Many politicians have referenced the idea of a silent majority. The reasoning seems to be that if the majority is not speaking up against something then they as a whole must be for it. This is an extremely fallible and risky view point to hold. The power of decision should never be granted based on the lack of vocal opposition by the majority. It should instead be granted only based on clear support.

This brings us to social responsibility in this manner. Where do we fall in the pursuit of a democratic society? What are our obligations to this cause? Defining an obligation to a cause is troublesome to say the least. So for this lets assume that if we are unsatisfied with the lack of a democratic process then we are the ones obligated to change it. No one who is content with the current situation may be obligated to assist in the change except in rare circumstances (not discussed here).

One of the primary needs of a democracy is a source of correct and unbiased information. This leads to severe complications over how that can be reasonable attained. Under the current American system, media and information are controlled by corporate entities and corporate interests. There can be laws passed that have the effect of providing resources for factual media sources but where would they come from? Is it within our range of natural rights (as cited by Locke) as individuals to appropriate funding for education by a people led government? Many would argue that it is as under many current systems (including in the United States) there exist levels of education which are funded entirely by the state through the appropriation of taxes. If the state can fund K-12 programs on tax money then what is there to stop the state from funding full blown media outlets with tax money? For the sake of this argument PBS and the like can not be counted as state funded informational resources. It should also not be assumed that the media outlet will be run by the state but by resources from an informational background who are simply being paid by the state.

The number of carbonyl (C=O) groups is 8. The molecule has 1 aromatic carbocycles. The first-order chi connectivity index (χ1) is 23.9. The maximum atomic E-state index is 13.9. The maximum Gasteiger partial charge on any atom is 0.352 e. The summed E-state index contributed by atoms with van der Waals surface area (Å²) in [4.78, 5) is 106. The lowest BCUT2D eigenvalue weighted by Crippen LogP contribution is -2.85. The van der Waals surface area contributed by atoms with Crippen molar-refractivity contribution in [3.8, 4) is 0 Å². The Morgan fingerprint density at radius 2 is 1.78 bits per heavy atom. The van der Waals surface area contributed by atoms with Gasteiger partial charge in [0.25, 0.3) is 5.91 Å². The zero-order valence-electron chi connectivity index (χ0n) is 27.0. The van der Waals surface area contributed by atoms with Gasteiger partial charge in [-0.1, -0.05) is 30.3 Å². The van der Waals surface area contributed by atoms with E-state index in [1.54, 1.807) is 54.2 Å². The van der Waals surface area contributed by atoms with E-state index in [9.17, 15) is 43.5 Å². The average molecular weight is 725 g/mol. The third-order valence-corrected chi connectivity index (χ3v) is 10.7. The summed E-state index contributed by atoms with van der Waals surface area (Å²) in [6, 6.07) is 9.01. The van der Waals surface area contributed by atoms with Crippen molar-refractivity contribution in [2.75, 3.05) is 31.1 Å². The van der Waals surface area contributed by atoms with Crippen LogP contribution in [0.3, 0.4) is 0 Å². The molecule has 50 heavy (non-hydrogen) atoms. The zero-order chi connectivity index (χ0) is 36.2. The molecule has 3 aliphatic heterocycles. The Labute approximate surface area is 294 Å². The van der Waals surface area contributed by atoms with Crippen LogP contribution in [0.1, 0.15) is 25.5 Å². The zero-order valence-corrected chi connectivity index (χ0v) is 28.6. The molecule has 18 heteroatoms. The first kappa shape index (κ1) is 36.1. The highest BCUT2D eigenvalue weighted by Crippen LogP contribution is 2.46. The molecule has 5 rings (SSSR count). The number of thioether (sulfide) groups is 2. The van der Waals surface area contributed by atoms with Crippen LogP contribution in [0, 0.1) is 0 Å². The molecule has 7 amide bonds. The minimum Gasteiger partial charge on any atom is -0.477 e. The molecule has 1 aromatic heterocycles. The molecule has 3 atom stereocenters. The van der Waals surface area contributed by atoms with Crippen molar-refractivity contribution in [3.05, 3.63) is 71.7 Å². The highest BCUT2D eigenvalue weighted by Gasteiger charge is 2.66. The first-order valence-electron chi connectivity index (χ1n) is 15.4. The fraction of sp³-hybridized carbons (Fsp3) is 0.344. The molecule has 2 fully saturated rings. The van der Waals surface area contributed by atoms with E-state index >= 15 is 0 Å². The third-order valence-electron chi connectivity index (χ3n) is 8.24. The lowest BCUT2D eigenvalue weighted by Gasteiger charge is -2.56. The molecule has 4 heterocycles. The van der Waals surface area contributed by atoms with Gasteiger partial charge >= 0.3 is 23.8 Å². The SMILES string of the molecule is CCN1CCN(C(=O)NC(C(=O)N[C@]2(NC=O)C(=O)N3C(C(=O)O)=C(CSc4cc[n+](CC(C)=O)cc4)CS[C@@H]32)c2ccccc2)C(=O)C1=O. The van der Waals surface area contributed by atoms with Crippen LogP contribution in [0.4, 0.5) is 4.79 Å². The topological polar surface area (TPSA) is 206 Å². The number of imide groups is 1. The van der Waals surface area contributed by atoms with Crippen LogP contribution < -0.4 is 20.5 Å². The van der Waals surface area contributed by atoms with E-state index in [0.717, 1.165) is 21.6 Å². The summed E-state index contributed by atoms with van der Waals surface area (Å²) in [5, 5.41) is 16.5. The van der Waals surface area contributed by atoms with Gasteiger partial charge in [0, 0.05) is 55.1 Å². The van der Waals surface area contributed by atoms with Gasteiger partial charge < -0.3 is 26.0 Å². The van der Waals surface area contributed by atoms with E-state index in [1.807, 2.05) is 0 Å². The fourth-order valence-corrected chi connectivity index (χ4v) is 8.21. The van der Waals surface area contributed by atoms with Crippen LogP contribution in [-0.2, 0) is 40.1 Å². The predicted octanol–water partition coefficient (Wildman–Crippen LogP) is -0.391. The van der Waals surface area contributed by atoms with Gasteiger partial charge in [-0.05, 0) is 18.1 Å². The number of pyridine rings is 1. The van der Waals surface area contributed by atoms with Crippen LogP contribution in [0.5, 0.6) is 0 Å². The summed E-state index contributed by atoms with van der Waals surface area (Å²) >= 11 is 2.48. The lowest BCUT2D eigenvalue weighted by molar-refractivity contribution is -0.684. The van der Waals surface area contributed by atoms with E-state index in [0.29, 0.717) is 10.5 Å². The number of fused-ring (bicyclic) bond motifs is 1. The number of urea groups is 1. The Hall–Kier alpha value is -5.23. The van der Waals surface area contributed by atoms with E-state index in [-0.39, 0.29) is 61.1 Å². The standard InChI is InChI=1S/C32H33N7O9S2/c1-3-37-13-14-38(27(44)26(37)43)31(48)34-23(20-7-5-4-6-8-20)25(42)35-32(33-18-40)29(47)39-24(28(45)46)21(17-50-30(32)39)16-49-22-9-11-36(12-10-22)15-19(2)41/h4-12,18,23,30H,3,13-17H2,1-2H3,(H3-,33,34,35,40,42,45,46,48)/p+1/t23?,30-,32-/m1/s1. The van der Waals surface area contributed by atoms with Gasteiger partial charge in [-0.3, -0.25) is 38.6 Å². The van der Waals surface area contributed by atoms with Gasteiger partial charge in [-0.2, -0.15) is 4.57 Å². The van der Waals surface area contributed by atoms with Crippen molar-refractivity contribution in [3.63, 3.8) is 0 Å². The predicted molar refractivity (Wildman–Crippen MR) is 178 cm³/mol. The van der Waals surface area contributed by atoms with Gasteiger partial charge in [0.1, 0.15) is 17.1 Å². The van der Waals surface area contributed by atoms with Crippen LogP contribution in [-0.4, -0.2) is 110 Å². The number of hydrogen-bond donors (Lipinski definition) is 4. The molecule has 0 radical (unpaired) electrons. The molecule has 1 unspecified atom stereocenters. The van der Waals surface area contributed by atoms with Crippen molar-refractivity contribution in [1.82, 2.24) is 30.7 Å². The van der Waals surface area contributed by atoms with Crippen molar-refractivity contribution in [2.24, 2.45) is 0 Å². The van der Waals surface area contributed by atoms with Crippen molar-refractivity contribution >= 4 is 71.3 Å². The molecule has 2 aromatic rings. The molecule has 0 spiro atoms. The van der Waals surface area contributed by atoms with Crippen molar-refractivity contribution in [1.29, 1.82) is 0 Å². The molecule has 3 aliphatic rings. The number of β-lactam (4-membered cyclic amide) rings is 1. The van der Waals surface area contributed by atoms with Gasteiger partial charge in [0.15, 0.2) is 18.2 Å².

In this case we should have an informational outlet run by the state (on behalf of the people) which should provide a more unbiased and factual standpoint then those run by corporate entities with strictly monetary interests. Of course we know this to not be the case. State run informational outlets become just as corrupt as any other. So this is probably not a viable option in the long run for a source of proper information that can assist the public in forming opinions.